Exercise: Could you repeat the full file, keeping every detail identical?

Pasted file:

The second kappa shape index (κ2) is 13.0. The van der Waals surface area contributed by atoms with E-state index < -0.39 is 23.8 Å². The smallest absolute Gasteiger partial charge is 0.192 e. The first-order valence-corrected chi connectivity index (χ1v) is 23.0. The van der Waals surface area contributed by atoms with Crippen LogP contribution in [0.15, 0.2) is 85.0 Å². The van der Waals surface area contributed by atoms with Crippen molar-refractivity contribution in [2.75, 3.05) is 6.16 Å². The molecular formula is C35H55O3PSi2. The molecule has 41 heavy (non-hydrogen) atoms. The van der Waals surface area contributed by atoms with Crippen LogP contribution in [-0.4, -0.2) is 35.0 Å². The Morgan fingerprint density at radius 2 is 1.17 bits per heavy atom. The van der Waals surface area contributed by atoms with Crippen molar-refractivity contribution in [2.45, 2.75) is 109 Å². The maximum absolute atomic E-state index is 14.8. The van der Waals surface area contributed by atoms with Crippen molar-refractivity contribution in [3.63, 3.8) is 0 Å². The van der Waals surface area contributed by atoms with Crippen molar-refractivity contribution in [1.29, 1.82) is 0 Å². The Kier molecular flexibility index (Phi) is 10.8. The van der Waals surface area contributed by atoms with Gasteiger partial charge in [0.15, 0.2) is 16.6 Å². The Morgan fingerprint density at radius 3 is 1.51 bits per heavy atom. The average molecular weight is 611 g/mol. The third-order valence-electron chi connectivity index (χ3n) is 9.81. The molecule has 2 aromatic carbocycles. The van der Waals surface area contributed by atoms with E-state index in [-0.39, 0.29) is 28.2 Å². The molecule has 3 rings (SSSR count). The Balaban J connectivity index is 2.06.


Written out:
The second kappa shape index (κ2) is 13.0. The van der Waals surface area contributed by atoms with E-state index < -0.39 is 23.8 Å². The smallest absolute Gasteiger partial charge is 0.192 e. The first-order valence-corrected chi connectivity index (χ1v) is 23.0. The van der Waals surface area contributed by atoms with Crippen LogP contribution in [0.15, 0.2) is 85.0 Å². The van der Waals surface area contributed by atoms with Crippen molar-refractivity contribution in [2.75, 3.05) is 6.16 Å². The molecular formula is C35H55O3PSi2. The molecule has 41 heavy (non-hydrogen) atoms. The van der Waals surface area contributed by atoms with Crippen LogP contribution in [-0.4, -0.2) is 35.0 Å². The Morgan fingerprint density at radius 2 is 1.17 bits per heavy atom. The van der Waals surface area contributed by atoms with Crippen molar-refractivity contribution in [2.45, 2.75) is 109 Å². The maximum absolute atomic E-state index is 14.8. The van der Waals surface area contributed by atoms with Crippen molar-refractivity contribution in [3.63, 3.8) is 0 Å². The van der Waals surface area contributed by atoms with Crippen molar-refractivity contribution in [1.29, 1.82) is 0 Å². The Kier molecular flexibility index (Phi) is 10.8. The van der Waals surface area contributed by atoms with Gasteiger partial charge in [0.15, 0.2) is 16.6 Å². The Morgan fingerprint density at radius 3 is 1.51 bits per heavy atom. The average molecular weight is 611 g/mol. The third-order valence-electron chi connectivity index (χ3n) is 9.81. The molecule has 2 aromatic carbocycles. The van der Waals surface area contributed by atoms with E-state index in [-0.39, 0.29) is 28.2 Å². The molecule has 3 rings (SSSR count). The Balaban J connectivity index is 2.06.